April 26, 2018

If you were only to read one thing…

Economist – High prices in America’s cities are reviving the suburbs 4/19

  • “The Great Recession, combined with a mortgage crisis, hindered mobility and curtailed home-buying, dragging down the growth of the suburbs. At the same time, urban cores began to grow more quickly than they had before, inspiring questions about the future of America’s development. Academics began theorizing that perhaps the ‘back to the city’ movement would endure, driven by millennials who cared less about white picket fences than about being within strolling distance of cafés hawking cold brew and avocado toast.”
  • “Recent migration trends suggest otherwise. Analysis of United States Census Bureau data by William Frey, a demographer at the Brookings Institution, a think-tank, shows that lower-density suburbs and exurbs—areas separated from cities by rural land—have been growing more quickly since the Great Recession, while the growth of urban cores is slowing. Since 2012, considered the peak year of the urban renaissance, the growth of urban cores has fallen by half and exurban county growth has quadrupled.”
  • “Looking at the same data, Wendell Cox, who runs Demographia, an urban planning consultancy in St Louis, found that between 2016 and 2017 nearly 438,000 net residents left the counties that included urban cores, while suburban counties of the same metro areas gained 252,000 net residents. Growth in America’s three largest metropolitan areas is sluggish. Los Angeles grew by just 0.19% from 2016 to 2017, while New York expanded by 0.23% and Chicago actually shrank by 0.14%. In 2017, five times as many Americans moved to New York’s suburbs as moved to the Big Apple. The large metro areas that have added the most people—Dallas, Houston and Atlanta, for example—have relatively small downtown areas and are dominated by residential neighborhoods that feel every bit as suburban as Stepford.”
  • The last time Americans fled the cities for the suburbs, from the 1950s to the 1980s, they were driven primarily by fear of crime. This time the migration is the consequence of the cities’ success, not their failure. Housing and rental prices in many of the country’s largest metro areas have soared, inspiring residents to pack up and move out. In Los Angeles and San Francisco median home prices are more than ten times median household incomes. The ratio is only slightly better in Boston and Seattle.”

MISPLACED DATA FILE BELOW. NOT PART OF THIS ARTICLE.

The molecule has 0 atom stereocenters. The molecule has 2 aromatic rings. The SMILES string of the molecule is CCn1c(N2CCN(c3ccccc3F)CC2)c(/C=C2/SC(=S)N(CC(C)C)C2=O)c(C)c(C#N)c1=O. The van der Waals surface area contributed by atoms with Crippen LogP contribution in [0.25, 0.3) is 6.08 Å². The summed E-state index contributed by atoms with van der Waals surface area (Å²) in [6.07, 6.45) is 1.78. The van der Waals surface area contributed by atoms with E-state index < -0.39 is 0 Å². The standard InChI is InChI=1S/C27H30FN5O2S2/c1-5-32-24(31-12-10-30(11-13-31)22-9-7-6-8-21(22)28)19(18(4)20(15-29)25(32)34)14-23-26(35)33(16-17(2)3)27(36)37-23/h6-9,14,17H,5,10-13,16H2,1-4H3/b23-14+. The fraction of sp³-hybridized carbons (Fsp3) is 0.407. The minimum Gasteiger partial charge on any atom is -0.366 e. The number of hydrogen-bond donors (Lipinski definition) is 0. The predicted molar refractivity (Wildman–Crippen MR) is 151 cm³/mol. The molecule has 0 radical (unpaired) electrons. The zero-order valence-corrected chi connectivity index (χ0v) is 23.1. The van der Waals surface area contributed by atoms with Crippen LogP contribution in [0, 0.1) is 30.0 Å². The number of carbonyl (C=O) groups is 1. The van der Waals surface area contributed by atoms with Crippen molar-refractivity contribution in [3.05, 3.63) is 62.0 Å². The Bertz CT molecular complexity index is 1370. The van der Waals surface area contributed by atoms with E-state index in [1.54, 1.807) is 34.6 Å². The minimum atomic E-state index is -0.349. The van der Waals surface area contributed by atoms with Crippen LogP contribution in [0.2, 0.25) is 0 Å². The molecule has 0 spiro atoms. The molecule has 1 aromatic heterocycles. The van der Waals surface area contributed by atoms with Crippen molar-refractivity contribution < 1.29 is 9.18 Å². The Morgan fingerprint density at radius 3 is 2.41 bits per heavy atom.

• “According to the National Association of Realtors, a trade association for estate agents, more than half of Americans under the age of 37—the majority of home-buyers—are settling in suburban places. In 2017, the Census Bureau released data suggesting that 25- to 29-year-olds are a quarter more likely to move from the city to the suburbs than to go in the opposite direction; older millennials are more than twice as likely.”
  • “Despite the widespread perception that millennials are allergic to cars, gardens and chain stores, they are actually less urban than the previous generation. Analysis by FiveThirtyEight, a data-journalism website, found that while the share of 25- to 34-year olds with bachelor’s degrees living in hyper-urban neighborhoods grew by 17% from 2000 to the period between 2009 and 2013, as a whole millennials were less likely to live in urban areas than young people were in 2000.”

Worthy Insights / Opinion Pieces / Advice

Economist – America is on track to admit the fewest refugees in four decades 4/21

Economist – Poland’s ruling Law and Justice party is doing lasting damage 4/21

Economist – China wages war on apps offering news and jokes 4/19

Vice – San Francisco Is Fighting the Scooter Trend With Poop and Vandalism – Sarah Emerson 4/24

WSJ – Retirement Shock: Need to Find a Job After 40 Years at General Electric – Thomas Gryta 4/22

  • “Roughly $140 billion in GE stock-market wealth was lost in the past year, not just at Wall Street firms but among former employees who, like many small investors, long believed the company invincible.”

Markets / Economy

WSJ – The Next Challenge for Global Growth: Keeping Up With Demand – Richard Barley 4/24

  • “Order backlogs in manufacturing have reached their highest level since May 2004.”

Real Estate

WSJ – Daily Shot: US New Single-Family Home Sales 4/24

WSJ – Daily Shot: FRED – US New Single-Family Home Sales between $300k-$399k 4/25

WSJ – Daily Shot: FRED – US Median Sales Price for New Single-Family Homes 4/25

WSJ – Daily Shot: S&P CoreLogic Case-Shiller 20-City Index YoY Change 4/24


Economist – The humbling of India’s tycoons – Leaders 4/21

  • “A new era of Indian capitalism may be dawning. For the first time a large number of struggling tycoons face the prospect of having their businesses seized from them. The fate of 12 troubled large concerns is due to be settled within weeks; another 28 cases are set to be resolved by September. Between them, these firms account for about 40% of loans that banks themselves think are unlikely to be repaid.”
  • “Reforming the state-owned banks is the most important task of all. Their balance-sheets are where you find 70% of loans and nearly 100% of problems. Ensuring banks make commercial decisions can only realistically be achieved by privatizing at least some of them. Privatized banks would also be free to pay salaries to attract talented staff. The bosses at state-owned banks currently earn under $50,000 a year, a pittance even by Indian executive standards—and it shows.”

Other Interesting Links

Economist – A group of people with an amphibious life have evolved traits to match 4/21

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